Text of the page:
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Adequate Equipment

  • Adequate equipment includes:

  • Walking Belts

  • Shower Chairs

  • Shower Chairs fit over toilet

  • Shower Chair fits easily into shower

  • Adaptive Clothing as needed


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Ergonomics Efforts Do Work

  • In one study losses were reduced by 50% by making ergonomic improvements

  • Classifying patients and applying consistent transfer methods per category was important

  • Compliance Required Adequate Staff to Patient Ratio


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Classifying Patients

  • dependent/non-weight bearing

  • dependent/weight bearing

  • independent


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Patient Handling Per Classification

  • non-weight bearing: Use Mechanical Device

  • weight bearing dependant: Use Two-Person Walking Belt with Pulling Technique

  • independant: Patient Moves on Their Own


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Lifting Team Approach

  • Also relies on classifying patients into categories

  • Lifting Team specially trained in each method or patient category

  • Lifting Team adheres strictly to prescribed methods per category

  • Adequate staffing ensured by Lifting Team approach


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Lifting Team Approach

  • Team members selected for strength, ability

  • Nurses and Nurses Aids free to perform other tasks

  • May increase number of Full Time Equivalents (FTE) required

  • Has been cost-effective in hospital settings due to reductions in injuries and costs


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Administrative Issue

  • Handling of Patients By Prescribed Method Per Patient Classification Required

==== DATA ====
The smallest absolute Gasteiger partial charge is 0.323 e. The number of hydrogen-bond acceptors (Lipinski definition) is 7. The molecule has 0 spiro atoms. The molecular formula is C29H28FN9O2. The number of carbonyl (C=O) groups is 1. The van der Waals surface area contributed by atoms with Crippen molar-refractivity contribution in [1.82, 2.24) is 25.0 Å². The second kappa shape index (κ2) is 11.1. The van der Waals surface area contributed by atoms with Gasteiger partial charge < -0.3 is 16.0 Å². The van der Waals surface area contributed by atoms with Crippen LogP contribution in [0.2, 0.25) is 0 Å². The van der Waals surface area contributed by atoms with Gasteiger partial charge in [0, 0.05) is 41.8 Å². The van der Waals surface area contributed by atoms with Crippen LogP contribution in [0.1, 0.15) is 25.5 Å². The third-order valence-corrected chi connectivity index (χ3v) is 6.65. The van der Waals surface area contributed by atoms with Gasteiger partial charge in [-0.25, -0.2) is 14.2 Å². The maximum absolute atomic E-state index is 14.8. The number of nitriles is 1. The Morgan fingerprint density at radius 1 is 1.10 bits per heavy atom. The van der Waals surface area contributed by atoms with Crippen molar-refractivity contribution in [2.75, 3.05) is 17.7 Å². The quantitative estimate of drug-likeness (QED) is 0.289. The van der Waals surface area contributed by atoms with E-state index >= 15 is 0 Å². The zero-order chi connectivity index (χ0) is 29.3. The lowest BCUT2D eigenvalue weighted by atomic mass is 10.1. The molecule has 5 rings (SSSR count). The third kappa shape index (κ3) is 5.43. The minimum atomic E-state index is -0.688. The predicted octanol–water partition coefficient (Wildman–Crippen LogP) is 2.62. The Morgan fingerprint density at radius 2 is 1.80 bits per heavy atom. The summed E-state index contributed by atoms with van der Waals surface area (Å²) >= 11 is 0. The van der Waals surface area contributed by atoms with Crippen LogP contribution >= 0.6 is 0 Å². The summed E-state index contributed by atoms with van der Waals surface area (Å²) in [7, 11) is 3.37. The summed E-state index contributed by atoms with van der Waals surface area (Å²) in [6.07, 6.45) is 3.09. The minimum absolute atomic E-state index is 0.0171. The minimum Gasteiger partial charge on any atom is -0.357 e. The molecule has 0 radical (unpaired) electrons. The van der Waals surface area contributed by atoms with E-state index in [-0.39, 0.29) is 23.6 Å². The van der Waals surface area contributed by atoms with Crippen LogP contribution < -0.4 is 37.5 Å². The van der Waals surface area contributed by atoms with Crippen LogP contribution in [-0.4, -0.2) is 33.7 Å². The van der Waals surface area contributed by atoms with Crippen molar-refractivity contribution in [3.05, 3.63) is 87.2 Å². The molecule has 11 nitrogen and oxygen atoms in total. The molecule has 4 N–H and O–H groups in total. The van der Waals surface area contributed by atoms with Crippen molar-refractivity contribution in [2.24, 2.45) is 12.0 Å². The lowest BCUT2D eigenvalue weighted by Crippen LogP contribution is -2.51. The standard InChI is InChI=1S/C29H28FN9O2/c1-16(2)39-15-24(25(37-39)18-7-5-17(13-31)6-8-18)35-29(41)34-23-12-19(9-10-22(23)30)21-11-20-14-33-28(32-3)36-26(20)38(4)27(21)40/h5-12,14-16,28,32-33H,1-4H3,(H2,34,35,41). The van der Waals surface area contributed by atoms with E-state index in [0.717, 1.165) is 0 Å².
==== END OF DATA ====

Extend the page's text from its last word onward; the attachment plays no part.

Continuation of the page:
• Compliance Must Be Monitored and Enforced/Reinforced

  • Adequate Staffing is Required for Compliance


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Other Equipment

  • Adjustable height beds

  • Slings attached to beds

  • Adequate number of mechanical lifts

  • Adequate type of mechanical lift


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Most Stressful Tasks

  • Ratings of Perceived Exertion has been useful in job/task evaluations of nursing home tasks

  • Transfers from wheelchair to toilet was most stressful task

  • Transfers from chair to bed also stressful

  • Two-person manual lifting method most stressful of several methods examined


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Walking Belts and Gait Belts

  • Walking belts differ from gait belts in that they have handles and better secure the patient

  • For best results with walking belt method, nurses were instructed “Pull with your hand, not your back. Do not lift”

  • Many nurses have old habit of lifting when transferring - which must be “unlearned”


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Improving Ergonomic Conditions

  • Consistent Use of Lifting Devices for Non-Weight Bearing Patients

  • Easily Adjustable Chair and Bed Heights

  • Adequate Staff to Patient Ratio - Increase Staff if Necessary

  • Training in Proper Techniques

  • Walking-Belts With Pulling Method


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Standards and Regulatory

  • OSHA Launced an Initiative To Improve Conditions for Nursing Home Workers in 1996

  • Unions Pushing for Enforceable Staffing Standards

  • OSHA’s Proposed Regulation on Ergonomics Could Stimulate Dramatic Improvement - If Made Into Law